Harris: So when Narconon states that the sauna program detoxifies its students, you're not aware, as a medical doctor, of any scientific basis for that contention?
Casal: I agree.
Harris: The vitamin regimen. You're familiar with the vitamin regimen?
Casal: Yes, sir.
Harris: What—do you have an opinion about whether or not the vitamin regimen is effective at treating addiction?
Casal: I believe that it has very likely no bearing whatsoever on the treatment of addiction.

Narconon asserts that methadone, amphetamines, methamphetamines, morphine, copper, mercury, and other toxins, some consumed years earlier, leave the body by means of sweating. This contrasts with the view of the body's drug retention taken by mainstream science, which has found that most recreational drugs leave the body within a few days (with the exception of cannabis, which in the case of frequent use can remain in the body for up to a month).[73]


The structural formula of niacin—the molecule at the center of the Narconon program

According to Narconon, vitamin and mineral supplements are needed to address nutritional deficiencies and offset nutrient loss due to sweating. Other key elements in the program are the use of niacin, which Hubbard believed to increase free fatty acid mobilization, and the inclusion of polyunsaturated fats that he thought to increase the excretion rate of some toxin compounds. Together with a proper amount of sleep, this regime is thought by Narconon to mobilize and eliminate long-term stored toxins.[37]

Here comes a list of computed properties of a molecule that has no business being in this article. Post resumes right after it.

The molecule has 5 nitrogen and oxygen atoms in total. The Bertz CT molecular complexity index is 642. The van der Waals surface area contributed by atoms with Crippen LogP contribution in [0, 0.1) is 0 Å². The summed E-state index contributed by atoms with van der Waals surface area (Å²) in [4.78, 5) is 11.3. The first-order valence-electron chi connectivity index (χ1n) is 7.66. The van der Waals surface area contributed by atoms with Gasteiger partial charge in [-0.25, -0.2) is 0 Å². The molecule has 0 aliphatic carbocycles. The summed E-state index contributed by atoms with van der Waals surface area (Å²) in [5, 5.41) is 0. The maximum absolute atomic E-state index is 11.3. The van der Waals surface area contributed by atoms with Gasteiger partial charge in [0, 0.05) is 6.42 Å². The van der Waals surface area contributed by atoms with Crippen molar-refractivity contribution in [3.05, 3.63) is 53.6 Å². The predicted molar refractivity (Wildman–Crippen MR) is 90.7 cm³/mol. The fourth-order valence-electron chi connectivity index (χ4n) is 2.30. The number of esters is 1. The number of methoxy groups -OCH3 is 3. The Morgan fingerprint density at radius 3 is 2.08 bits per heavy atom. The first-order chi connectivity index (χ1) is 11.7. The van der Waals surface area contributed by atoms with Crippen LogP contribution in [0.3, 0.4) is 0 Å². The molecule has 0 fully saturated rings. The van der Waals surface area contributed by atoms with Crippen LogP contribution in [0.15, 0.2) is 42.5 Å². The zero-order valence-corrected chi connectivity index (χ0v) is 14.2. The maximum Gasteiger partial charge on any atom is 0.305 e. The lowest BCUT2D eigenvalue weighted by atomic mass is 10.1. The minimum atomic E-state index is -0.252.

Narconon's "drug bomb" includes a niacin dose of 4000 mg/day.[74] The risk to patients of taking high-dose niacin is one reason why medical experts assessing the Narconon program have found that it is a danger to patients; the program has been banned in a number of jurisdictions including Quebec and France as a result.[75]